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Marine Corps Terms, Slang, and other Sayings
Marine Corps Terms
“A few good men”
Cap’t Wm. Jones was quoted in the Province Gazette on March 20, 1779. “The Continental ship Providence, lay-up at Boston, is bound on a short cruise, immediately, a few good men are wanted to make up her compliment.
Capt. Lloyd Williams, during WWI at Belleu Wood said this as French officers encouraged their retreat in June 1918. Others took credit for it also.
“First to Fight”
Marines have been in the forefront of every American war since the founding of the Corps. They have carried out over 300 landings on foreign shores. They have served everywhere, from the poles to the tropics. Their record of readiness reflects pride, responsibility and challenge.
The Marines long-standing nickname goes back to the leather stock or neckpiece, which was part of the Marine uniform from 1775 to 1875. The leather bands around their throats were intended to ensure that Marines kept their heads erect.
In the Belleau Wood fighting in 1918, the Germans received a thorough indoctrination in the ability of the Marines. Fighting through supposedly impenetrable woods and capturing supposedly untakeable terrain, the persistent attacks, delivered with unbelievable courage soon had the Germans calling Marines “teufelhunden,” referring to the fierce fighting dogs of legendary origin.
“Esprit de Corps”
The “spirit” of a unit. This spirit is commonly reflected by all members. It implies devotion and loyalty to the Marine Corps, with deep regard for history, traditions and honor.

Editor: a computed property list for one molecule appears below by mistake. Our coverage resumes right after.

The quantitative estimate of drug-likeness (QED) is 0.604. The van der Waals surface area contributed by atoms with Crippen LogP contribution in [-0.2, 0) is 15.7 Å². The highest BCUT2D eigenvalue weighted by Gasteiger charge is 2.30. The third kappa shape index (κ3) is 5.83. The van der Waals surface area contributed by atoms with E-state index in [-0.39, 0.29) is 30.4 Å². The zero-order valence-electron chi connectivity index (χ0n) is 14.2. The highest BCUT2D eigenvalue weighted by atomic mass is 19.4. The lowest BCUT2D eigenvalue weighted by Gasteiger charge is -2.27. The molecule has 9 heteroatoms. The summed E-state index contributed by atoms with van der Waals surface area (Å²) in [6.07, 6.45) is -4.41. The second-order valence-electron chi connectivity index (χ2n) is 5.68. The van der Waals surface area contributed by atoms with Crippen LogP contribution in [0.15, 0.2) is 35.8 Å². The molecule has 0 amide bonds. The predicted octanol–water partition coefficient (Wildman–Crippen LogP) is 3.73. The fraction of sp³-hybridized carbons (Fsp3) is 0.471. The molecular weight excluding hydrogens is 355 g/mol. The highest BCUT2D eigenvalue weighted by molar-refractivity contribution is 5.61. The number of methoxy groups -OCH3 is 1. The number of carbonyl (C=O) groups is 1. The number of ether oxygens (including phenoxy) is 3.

“Uncommon Valor was a Common Virtue”
Refers to the victories in WW II, especially at Iwo Jima, the largest all-Marine battle in history. Admiral Nimitz’s ringing epitome of Marine fighting on Iwo Jima was applied to the entire Marine Corps in WW II.
The term gyrene is a jocular reference to Marines which was first used in England as early as1894. It was used in the United States around the time of WW I. Its exact origin is unknown, but it did appear to have a derogatory meaning in its early usage. It has been suggested that the term may embody a reference to pollywog, a naval slang term for a person who has not yet crossed [the equator], hence, a landlubber.
A slang term used by sailors as early as WW II to refer to members of the Marine Corps, drawing the term from the resemblance of the Marine dress blue uniform, with its high collar, to a Mason jar.
“Once a Marine, Always a Marine”
The motto of the Marine Corps League. Having earned the title of Marine it becomes an integral part of who and what we will become in later life.
Col. Evans Crison, a China Marine, the phrase is Chinese for “working together.”
“I’ve gone to Florida”
Cmd’t Col. Archibald Henderson wrote this in a note left under a pad outside Marine Corps Hq. in 1836.